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Coffee and the gastro intestinal tract

The gastro intestinal (GI) tract provides the means for the body to digest and absorb nutrients contained in food and drink and comprises the mouth, stomach, small intestine and large intestine.  Approximately 1 in 3 adults in the European Union (>150 million) are affected by GI conditions, such as dyspepsia, Irritable Bowel Syndrome (IBS) or constipation.1

Disorders of the stomach

The stomach is the major digestive organ, secreting acid and enzymes that digest food.  Conditions associated with the stomach include:

    • Dyspepsia (poor digestion, pain, discomfort)
    • Gastro oesophageal reflux disease (GORD)  (return of acid from stomach to oesophagus)
    • Peptic ulcers (lesions in stomach wall causing pain and discomfort)
    • Gastritis (inflammation of the stomach wall)

The scale of the issue

  • The prevalence of dyspepsia is estimated at 20- 30%1
  • GORD affects 10-20% of people in Western countries and has an annual incidence of approximately five per 1000 persons1
  • In European primary care practices an average of 3.4% of consultations were for GORD-related reasons and 24.7% of the patients had been previously diagnosed with acid reflux1

Disorders of the intestines

The intestines comprise the small and large intestine where food is further digested and absorbed, enabling elimination of waste material at the end of the process.

Conditions associated with the small intestine include:

    • Duodenal ulcers
    • Abnormal fluid discharge

Conditions associated with the large intestine include:

    • Abnormal peristaltic movement along the intestinal tract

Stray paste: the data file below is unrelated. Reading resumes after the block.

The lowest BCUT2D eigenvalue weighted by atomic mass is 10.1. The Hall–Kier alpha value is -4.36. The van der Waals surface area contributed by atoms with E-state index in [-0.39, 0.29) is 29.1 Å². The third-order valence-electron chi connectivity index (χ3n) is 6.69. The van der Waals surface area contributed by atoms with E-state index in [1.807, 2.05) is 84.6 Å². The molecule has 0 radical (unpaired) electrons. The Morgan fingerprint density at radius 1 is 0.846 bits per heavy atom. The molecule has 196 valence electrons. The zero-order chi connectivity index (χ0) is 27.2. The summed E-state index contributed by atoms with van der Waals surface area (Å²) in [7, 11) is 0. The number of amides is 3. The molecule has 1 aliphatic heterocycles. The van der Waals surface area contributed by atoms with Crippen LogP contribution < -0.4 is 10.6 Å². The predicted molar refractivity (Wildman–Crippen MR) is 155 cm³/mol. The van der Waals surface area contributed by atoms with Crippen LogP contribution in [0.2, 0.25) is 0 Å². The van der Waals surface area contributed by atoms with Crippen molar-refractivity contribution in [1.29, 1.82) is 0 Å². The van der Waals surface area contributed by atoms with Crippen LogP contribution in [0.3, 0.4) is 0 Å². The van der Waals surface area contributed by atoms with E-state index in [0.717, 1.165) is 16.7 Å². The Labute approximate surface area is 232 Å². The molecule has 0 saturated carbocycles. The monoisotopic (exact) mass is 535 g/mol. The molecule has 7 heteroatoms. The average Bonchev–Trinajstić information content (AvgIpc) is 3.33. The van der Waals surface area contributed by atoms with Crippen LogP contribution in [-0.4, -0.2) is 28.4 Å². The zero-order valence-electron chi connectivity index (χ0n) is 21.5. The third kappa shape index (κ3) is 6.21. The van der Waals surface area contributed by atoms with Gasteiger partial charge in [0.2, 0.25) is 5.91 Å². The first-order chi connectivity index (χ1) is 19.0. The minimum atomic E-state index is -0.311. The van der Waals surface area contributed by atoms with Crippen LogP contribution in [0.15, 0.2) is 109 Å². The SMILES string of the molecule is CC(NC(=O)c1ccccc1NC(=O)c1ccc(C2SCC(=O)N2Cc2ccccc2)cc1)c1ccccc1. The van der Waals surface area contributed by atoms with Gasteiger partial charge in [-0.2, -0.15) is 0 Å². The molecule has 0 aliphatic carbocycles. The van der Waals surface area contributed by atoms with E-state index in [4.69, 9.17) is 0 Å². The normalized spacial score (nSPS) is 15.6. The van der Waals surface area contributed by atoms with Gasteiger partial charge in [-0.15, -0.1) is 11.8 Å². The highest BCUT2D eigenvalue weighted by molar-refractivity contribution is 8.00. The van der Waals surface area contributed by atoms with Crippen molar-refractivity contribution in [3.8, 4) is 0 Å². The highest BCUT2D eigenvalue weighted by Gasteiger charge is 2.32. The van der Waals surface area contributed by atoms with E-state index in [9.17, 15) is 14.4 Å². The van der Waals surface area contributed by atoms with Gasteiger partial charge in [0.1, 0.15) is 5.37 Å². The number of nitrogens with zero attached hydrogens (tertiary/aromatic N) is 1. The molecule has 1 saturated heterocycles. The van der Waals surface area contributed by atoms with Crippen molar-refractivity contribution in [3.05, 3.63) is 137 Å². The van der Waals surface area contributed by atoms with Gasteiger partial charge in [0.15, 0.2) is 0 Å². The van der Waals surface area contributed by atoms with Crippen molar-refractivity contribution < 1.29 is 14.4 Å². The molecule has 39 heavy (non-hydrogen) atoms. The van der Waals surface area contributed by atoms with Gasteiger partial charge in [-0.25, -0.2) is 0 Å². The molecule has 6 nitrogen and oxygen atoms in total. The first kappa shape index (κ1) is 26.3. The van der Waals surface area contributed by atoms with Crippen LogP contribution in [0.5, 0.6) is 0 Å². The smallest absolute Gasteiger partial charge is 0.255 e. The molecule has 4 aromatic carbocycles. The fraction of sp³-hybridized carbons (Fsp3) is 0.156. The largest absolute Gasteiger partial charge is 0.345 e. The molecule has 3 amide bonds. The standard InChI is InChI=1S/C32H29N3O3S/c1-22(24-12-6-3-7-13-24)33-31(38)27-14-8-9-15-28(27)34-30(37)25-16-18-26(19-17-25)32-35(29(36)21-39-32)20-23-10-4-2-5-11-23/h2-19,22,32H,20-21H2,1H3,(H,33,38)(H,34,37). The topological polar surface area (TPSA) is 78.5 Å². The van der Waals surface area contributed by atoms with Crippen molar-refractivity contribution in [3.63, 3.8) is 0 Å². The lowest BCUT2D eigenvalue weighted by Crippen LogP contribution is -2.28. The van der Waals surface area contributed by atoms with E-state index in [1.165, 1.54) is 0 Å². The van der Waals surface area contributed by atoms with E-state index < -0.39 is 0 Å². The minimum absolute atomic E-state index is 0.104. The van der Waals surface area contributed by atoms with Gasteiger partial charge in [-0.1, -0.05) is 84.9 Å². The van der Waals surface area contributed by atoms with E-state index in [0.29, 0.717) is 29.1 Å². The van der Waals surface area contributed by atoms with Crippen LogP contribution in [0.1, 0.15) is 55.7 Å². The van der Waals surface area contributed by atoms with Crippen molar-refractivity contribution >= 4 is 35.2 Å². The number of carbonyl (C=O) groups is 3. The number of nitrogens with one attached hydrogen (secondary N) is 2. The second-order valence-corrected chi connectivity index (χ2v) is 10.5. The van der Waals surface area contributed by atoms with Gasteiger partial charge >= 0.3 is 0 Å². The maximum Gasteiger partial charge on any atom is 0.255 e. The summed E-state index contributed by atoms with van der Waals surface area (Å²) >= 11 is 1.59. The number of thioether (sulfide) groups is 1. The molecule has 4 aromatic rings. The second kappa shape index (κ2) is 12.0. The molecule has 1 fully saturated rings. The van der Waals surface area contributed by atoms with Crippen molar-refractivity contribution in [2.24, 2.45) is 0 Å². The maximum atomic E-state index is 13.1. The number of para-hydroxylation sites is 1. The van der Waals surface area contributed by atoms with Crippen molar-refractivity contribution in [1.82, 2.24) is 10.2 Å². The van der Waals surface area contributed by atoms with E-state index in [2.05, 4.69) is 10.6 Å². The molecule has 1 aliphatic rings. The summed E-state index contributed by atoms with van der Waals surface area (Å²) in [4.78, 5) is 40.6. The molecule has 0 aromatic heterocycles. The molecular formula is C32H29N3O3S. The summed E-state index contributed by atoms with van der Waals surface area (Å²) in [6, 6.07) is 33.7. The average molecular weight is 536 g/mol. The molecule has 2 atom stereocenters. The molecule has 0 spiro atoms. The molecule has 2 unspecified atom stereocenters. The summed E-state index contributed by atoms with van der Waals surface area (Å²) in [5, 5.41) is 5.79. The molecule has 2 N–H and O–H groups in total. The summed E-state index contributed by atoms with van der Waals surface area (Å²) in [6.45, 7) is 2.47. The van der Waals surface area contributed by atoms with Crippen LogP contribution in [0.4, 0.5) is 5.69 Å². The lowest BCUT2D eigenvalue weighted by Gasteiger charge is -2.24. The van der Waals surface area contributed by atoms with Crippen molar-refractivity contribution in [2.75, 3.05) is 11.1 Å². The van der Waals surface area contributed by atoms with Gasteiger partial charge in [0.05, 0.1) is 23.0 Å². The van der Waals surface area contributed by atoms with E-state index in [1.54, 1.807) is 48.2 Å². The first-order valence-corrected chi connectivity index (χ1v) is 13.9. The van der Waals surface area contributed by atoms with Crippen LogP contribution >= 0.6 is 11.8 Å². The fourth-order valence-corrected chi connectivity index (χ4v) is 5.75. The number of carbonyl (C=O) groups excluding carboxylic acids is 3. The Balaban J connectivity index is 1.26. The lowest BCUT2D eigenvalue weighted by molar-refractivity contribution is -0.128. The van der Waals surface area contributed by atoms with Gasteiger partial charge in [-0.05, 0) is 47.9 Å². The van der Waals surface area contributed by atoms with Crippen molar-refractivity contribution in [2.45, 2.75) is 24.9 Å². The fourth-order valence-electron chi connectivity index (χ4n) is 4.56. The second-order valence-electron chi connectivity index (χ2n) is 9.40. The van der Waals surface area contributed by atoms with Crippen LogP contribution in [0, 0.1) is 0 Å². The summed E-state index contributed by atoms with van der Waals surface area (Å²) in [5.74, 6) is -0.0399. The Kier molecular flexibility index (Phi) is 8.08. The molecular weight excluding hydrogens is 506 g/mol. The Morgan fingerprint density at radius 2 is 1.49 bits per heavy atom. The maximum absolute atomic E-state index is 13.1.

• Inflammatory Bowel Disease (IBD) e.g. Crohn’s Disease, ulcerative colitis
    • Irritable Bowel Syndrome (IBS)
    • Colorectal cancer

The scale of the issue.1

Irritable Bowel Disease

    • IBD is found in almost 1-2% of the population with accompanying annual healthcare costs of € 2 billion1
    • New cases of IBD are estimated at 20-30 per 100,000 people per year, or 50,000-100,000 new cases across the European Community1

Irritable Bowel Syndrome

      • The prevalence of IBS is estimated at 10 – 20% of the population in Europe1
      • The economic impact of IBS has been reported to be as high as €1,600 annually per patient, including healthcare and indirect costs1

Coffee Consumption and Gastro Intestinal Tract

  • Studies to date suggest that there is no association between coffee consumption and disorders of the stomach including the risk of dyspepsia2,3,4,5,6,7, gastro oesophageal reflux disease (GORD)8,9,10,11,12,13 peptic ulcers14,15 gastritis or stomach cancer.16 There is no evidence to suggest that coffee worsens symptoms in those who suffer these conditions.
  • Research indicates that coffee consumption does not increase the risk of duodenal ulcers and has no effect on fluid balance in the small intestine.17,18,19,20,21,22